Authors: Achyuta Adhvaryu, James Fenske, Namrata Kala and Anant Nyshadham
Mental health disorders are estimated to make up 13% of the global disease burden (Collins et al., 2011). Poor countries experience the greatest losses, as the vast majority of mentally ill people in these countries go untreated: 76.3-85.4% of those with serious mental illnesses have not received treatment in the last 12 months (Demyttenaere et al., 2004). Additionally, mental illness tends to begin during the teen years or in early adulthood, affecting the most productive years of a person’s life (Kessler et al., 2007). It is thus important to understand the causes of mental illness, and early life conditions are a natural starting place for this research.
Our 2015 CSAE working paper examines the effects of in utero temperature shocks on mental health outcomes across 19 African countries. The results indicate that exposure to temperatures that exceed local historical means increases the incidence of depression and anxiety in adulthood. Specifically, a 10% increase in heat exposure increases depression indices by .05 to .07 standard deviations in the populations studied. These findings are significant not only because of their implications for health outcomes as global warming continues, but also due to the significant role that mental illnesses play in the global disease burden.
We combine gridded historical weather data from Africa with self-reported mental health data from a collection of nationally representative World Health Organization surveys that provide a record of symptoms of depression and anxiety within each population. These data also include the year of birth and geographic location of each respondent. Using this information, the respondents’ health outcomes are mapped against the geographic grid, and by comparing the year and location of temperature shocks to the location of respondents when they were born, the study tests for a relationship between temperature shocks in utero and depressive mental illnesses in adulthood.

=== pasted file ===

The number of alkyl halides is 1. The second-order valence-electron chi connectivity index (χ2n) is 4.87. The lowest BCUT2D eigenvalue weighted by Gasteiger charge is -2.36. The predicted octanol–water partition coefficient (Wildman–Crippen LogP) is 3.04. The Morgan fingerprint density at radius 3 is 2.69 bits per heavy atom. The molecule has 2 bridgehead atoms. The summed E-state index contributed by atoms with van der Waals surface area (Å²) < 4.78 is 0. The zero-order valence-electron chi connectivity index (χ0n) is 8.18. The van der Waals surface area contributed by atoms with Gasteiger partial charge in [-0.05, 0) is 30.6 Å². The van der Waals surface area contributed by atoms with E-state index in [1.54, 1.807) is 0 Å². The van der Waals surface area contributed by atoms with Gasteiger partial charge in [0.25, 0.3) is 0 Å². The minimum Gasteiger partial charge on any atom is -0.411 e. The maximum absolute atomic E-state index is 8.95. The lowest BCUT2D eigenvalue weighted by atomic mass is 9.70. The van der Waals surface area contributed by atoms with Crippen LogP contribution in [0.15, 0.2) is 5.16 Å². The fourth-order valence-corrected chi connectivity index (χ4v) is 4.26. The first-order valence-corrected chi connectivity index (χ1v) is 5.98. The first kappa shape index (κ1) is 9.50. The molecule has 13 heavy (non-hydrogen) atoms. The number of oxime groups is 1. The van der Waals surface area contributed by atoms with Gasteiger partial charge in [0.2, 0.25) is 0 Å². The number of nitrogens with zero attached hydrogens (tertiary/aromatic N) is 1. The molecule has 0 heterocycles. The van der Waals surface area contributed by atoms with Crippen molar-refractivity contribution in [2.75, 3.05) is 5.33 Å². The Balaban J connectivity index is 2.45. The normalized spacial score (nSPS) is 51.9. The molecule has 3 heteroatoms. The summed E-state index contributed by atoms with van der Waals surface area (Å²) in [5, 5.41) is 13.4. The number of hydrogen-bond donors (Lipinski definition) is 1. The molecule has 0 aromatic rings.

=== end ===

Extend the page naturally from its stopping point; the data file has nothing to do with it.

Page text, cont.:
As noted above, a significant relationship exists between higher in utero temperature exposure and increased incidence of mental illness in adulthood. The effects of in utero exposure to temperature shocks are most apparent in the incidence of mild and moderate depression, rather than severe or extreme depression. Troublingly, the increased reports of depressive symptoms do not coincide with increased rates of treatment. Additionally, the effect of temperature shocks is just as strong in recent years as in past years, indicating no evidence of adaptation.
Global warming is expected to lead to more temperature shocks in Africa (IPCC, 2013). As the effects of global warming lead to higher rates of in utero exposure to high temperatures in years to come, our results suggest that that rates of depressive mental illness will continue to rise. It is vital that developing countries in Africa increase mental healthcare options and the accessibility of those options, especially for poor populations. These results are similar to those of other studies that have predicted adverse consequences of global warming for health in poor countries, although these studies have focused primarily on physical rather than mental health.